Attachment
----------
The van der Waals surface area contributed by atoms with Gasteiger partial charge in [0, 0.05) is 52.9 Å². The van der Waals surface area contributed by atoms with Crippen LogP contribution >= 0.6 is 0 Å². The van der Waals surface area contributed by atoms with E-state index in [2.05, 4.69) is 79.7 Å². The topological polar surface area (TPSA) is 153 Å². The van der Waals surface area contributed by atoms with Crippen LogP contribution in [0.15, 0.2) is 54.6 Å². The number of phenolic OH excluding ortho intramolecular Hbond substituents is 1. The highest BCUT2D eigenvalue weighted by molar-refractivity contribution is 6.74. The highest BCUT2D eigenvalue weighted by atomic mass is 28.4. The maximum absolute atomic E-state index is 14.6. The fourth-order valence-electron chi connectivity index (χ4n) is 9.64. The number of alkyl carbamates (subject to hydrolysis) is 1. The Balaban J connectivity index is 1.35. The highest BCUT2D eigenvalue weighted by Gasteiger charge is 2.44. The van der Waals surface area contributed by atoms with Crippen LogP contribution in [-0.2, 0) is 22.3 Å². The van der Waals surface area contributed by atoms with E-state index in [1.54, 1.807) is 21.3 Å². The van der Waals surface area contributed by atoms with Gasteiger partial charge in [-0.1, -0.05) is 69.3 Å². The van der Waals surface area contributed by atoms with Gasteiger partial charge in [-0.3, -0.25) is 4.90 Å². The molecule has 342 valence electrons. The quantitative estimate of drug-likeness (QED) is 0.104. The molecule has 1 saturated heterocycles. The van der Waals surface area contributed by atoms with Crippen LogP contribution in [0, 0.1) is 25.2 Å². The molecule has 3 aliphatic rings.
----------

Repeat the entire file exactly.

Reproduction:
The van der Waals surface area contributed by atoms with Gasteiger partial charge in [0, 0.05) is 52.9 Å². The van der Waals surface area contributed by atoms with Crippen LogP contribution >= 0.6 is 0 Å². The van der Waals surface area contributed by atoms with E-state index in [2.05, 4.69) is 79.7 Å². The topological polar surface area (TPSA) is 153 Å². The van der Waals surface area contributed by atoms with Crippen LogP contribution in [0.15, 0.2) is 54.6 Å². The number of phenolic OH excluding ortho intramolecular Hbond substituents is 1. The highest BCUT2D eigenvalue weighted by molar-refractivity contribution is 6.74. The highest BCUT2D eigenvalue weighted by atomic mass is 28.4. The maximum absolute atomic E-state index is 14.6. The fourth-order valence-electron chi connectivity index (χ4n) is 9.64. The number of alkyl carbamates (subject to hydrolysis) is 1. The Balaban J connectivity index is 1.35. The highest BCUT2D eigenvalue weighted by Gasteiger charge is 2.44. The van der Waals surface area contributed by atoms with Crippen LogP contribution in [-0.2, 0) is 22.3 Å². The van der Waals surface area contributed by atoms with E-state index in [1.54, 1.807) is 21.3 Å². The van der Waals surface area contributed by atoms with Gasteiger partial charge in [-0.1, -0.05) is 69.3 Å². The van der Waals surface area contributed by atoms with Gasteiger partial charge in [-0.3, -0.25) is 4.90 Å². The molecule has 342 valence electrons. The quantitative estimate of drug-likeness (QED) is 0.104. The molecule has 1 saturated heterocycles. The van der Waals surface area contributed by atoms with Crippen LogP contribution in [0, 0.1) is 25.2 Å². The molecule has 3 aliphatic rings.